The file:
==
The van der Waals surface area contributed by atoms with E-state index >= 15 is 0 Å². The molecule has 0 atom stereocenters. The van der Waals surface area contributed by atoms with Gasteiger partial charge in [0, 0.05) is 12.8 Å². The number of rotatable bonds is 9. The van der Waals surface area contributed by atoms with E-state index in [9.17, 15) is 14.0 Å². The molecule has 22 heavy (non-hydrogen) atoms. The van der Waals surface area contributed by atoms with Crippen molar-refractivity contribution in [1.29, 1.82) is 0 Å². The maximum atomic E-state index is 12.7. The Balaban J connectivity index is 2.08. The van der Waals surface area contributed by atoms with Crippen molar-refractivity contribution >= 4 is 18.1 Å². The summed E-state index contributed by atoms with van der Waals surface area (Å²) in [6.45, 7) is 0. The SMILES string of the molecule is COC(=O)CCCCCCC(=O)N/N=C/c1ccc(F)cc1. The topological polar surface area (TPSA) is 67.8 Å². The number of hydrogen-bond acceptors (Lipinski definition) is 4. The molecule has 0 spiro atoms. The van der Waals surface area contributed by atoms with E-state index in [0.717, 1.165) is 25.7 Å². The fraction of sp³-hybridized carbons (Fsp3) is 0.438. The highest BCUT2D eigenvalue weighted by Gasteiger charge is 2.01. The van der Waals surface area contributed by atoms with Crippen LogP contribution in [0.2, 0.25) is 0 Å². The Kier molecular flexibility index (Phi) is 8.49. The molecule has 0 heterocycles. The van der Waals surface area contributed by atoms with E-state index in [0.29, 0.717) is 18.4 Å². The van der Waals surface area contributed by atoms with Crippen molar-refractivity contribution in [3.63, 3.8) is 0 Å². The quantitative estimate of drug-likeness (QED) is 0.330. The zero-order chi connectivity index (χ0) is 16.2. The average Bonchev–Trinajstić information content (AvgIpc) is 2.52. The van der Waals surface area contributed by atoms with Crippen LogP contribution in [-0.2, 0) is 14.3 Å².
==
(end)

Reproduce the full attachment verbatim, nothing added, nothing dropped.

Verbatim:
The van der Waals surface area contributed by atoms with E-state index >= 15 is 0 Å². The molecule has 0 atom stereocenters. The van der Waals surface area contributed by atoms with Gasteiger partial charge in [0, 0.05) is 12.8 Å². The number of rotatable bonds is 9. The van der Waals surface area contributed by atoms with E-state index in [9.17, 15) is 14.0 Å². The molecule has 22 heavy (non-hydrogen) atoms. The van der Waals surface area contributed by atoms with Crippen molar-refractivity contribution in [1.29, 1.82) is 0 Å². The maximum atomic E-state index is 12.7. The Balaban J connectivity index is 2.08. The van der Waals surface area contributed by atoms with Crippen molar-refractivity contribution >= 4 is 18.1 Å². The summed E-state index contributed by atoms with van der Waals surface area (Å²) in [6.45, 7) is 0. The SMILES string of the molecule is COC(=O)CCCCCCC(=O)N/N=C/c1ccc(F)cc1. The topological polar surface area (TPSA) is 67.8 Å². The number of hydrogen-bond acceptors (Lipinski definition) is 4. The molecule has 0 spiro atoms. The van der Waals surface area contributed by atoms with E-state index in [0.717, 1.165) is 25.7 Å². The fraction of sp³-hybridized carbons (Fsp3) is 0.438. The highest BCUT2D eigenvalue weighted by Gasteiger charge is 2.01. The van der Waals surface area contributed by atoms with Crippen LogP contribution in [0.2, 0.25) is 0 Å². The Kier molecular flexibility index (Phi) is 8.49. The molecule has 0 heterocycles. The van der Waals surface area contributed by atoms with E-state index in [0.29, 0.717) is 18.4 Å². The van der Waals surface area contributed by atoms with Crippen molar-refractivity contribution in [3.63, 3.8) is 0 Å². The quantitative estimate of drug-likeness (QED) is 0.330. The zero-order chi connectivity index (χ0) is 16.2. The average Bonchev–Trinajstić information content (AvgIpc) is 2.52. The van der Waals surface area contributed by atoms with Crippen LogP contribution in [-0.2, 0) is 14.3 Å².